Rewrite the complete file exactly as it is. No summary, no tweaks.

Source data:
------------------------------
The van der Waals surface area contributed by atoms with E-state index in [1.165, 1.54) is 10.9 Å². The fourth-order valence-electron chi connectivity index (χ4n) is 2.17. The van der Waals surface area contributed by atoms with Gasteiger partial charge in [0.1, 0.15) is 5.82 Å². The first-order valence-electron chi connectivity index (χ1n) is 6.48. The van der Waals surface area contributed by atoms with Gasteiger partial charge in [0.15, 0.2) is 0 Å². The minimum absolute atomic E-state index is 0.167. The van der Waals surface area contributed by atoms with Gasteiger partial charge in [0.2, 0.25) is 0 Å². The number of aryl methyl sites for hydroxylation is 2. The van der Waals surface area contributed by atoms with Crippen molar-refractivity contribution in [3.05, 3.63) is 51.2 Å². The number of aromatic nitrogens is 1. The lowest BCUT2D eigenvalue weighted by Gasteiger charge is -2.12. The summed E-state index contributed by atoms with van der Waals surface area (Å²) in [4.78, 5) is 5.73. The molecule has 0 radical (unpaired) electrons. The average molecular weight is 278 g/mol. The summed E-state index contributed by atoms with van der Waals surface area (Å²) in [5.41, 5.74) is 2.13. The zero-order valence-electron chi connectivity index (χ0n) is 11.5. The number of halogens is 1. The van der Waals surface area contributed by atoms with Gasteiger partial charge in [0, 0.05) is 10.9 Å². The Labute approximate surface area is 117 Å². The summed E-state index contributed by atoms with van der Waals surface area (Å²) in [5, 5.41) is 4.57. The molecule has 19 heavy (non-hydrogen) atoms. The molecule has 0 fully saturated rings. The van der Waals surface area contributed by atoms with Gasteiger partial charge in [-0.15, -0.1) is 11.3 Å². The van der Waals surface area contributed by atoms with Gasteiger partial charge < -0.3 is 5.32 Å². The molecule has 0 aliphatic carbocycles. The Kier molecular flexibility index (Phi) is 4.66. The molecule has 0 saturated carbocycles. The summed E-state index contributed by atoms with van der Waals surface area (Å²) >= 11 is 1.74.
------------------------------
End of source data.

The van der Waals surface area contributed by atoms with E-state index in [1.165, 1.54) is 10.9 Å². The fourth-order valence-electron chi connectivity index (χ4n) is 2.17. The van der Waals surface area contributed by atoms with Gasteiger partial charge in [0.1, 0.15) is 5.82 Å². The first-order valence-electron chi connectivity index (χ1n) is 6.48. The van der Waals surface area contributed by atoms with Gasteiger partial charge in [0.15, 0.2) is 0 Å². The minimum absolute atomic E-state index is 0.167. The van der Waals surface area contributed by atoms with Gasteiger partial charge in [0.2, 0.25) is 0 Å². The number of aryl methyl sites for hydroxylation is 2. The van der Waals surface area contributed by atoms with Crippen molar-refractivity contribution in [3.05, 3.63) is 51.2 Å². The number of aromatic nitrogens is 1. The lowest BCUT2D eigenvalue weighted by Gasteiger charge is -2.12. The summed E-state index contributed by atoms with van der Waals surface area (Å²) in [4.78, 5) is 5.73. The molecule has 0 radical (unpaired) electrons. The average molecular weight is 278 g/mol. The summed E-state index contributed by atoms with van der Waals surface area (Å²) in [5.41, 5.74) is 2.13. The zero-order valence-electron chi connectivity index (χ0n) is 11.5. The number of halogens is 1. The van der Waals surface area contributed by atoms with Gasteiger partial charge in [0, 0.05) is 10.9 Å². The Labute approximate surface area is 117 Å². The summed E-state index contributed by atoms with van der Waals surface area (Å²) in [5, 5.41) is 4.57. The molecule has 19 heavy (non-hydrogen) atoms. The molecule has 0 fully saturated rings. The van der Waals surface area contributed by atoms with Gasteiger partial charge in [-0.15, -0.1) is 11.3 Å². The van der Waals surface area contributed by atoms with Gasteiger partial charge < -0.3 is 5.32 Å². The molecule has 0 aliphatic carbocycles. The Kier molecular flexibility index (Phi) is 4.66. The molecule has 0 saturated carbocycles. The summed E-state index contributed by atoms with van der Waals surface area (Å²) >= 11 is 1.74.